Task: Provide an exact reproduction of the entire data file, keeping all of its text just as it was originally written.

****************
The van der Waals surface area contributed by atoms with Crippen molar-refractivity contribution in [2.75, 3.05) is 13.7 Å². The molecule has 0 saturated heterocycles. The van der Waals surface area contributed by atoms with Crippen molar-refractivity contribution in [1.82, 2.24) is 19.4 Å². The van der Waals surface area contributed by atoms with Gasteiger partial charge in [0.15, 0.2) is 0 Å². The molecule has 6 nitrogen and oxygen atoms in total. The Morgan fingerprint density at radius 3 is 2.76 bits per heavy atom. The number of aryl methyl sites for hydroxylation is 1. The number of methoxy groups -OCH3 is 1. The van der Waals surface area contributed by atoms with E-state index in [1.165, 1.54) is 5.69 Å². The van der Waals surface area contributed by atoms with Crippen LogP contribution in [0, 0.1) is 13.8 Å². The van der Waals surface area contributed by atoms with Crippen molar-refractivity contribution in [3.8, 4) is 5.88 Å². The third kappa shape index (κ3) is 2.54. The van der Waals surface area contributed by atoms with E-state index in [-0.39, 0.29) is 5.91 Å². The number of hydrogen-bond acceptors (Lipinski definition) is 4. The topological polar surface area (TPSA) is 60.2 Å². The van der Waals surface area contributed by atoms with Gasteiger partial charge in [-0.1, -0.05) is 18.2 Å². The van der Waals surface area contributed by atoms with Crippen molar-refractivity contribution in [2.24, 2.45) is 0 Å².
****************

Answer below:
The van der Waals surface area contributed by atoms with Crippen molar-refractivity contribution in [2.75, 3.05) is 13.7 Å². The molecule has 0 saturated heterocycles. The van der Waals surface area contributed by atoms with Crippen molar-refractivity contribution in [1.82, 2.24) is 19.4 Å². The van der Waals surface area contributed by atoms with Gasteiger partial charge in [0.15, 0.2) is 0 Å². The molecule has 6 nitrogen and oxygen atoms in total. The Morgan fingerprint density at radius 3 is 2.76 bits per heavy atom. The number of aryl methyl sites for hydroxylation is 1. The number of methoxy groups -OCH3 is 1. The van der Waals surface area contributed by atoms with E-state index in [1.165, 1.54) is 5.69 Å². The van der Waals surface area contributed by atoms with Crippen LogP contribution in [0, 0.1) is 13.8 Å². The van der Waals surface area contributed by atoms with Crippen molar-refractivity contribution in [3.8, 4) is 5.88 Å². The third kappa shape index (κ3) is 2.54. The van der Waals surface area contributed by atoms with E-state index in [-0.39, 0.29) is 5.91 Å². The number of hydrogen-bond acceptors (Lipinski definition) is 4. The topological polar surface area (TPSA) is 60.2 Å². The van der Waals surface area contributed by atoms with Gasteiger partial charge in [-0.1, -0.05) is 18.2 Å². The van der Waals surface area contributed by atoms with Crippen molar-refractivity contribution in [2.24, 2.45) is 0 Å².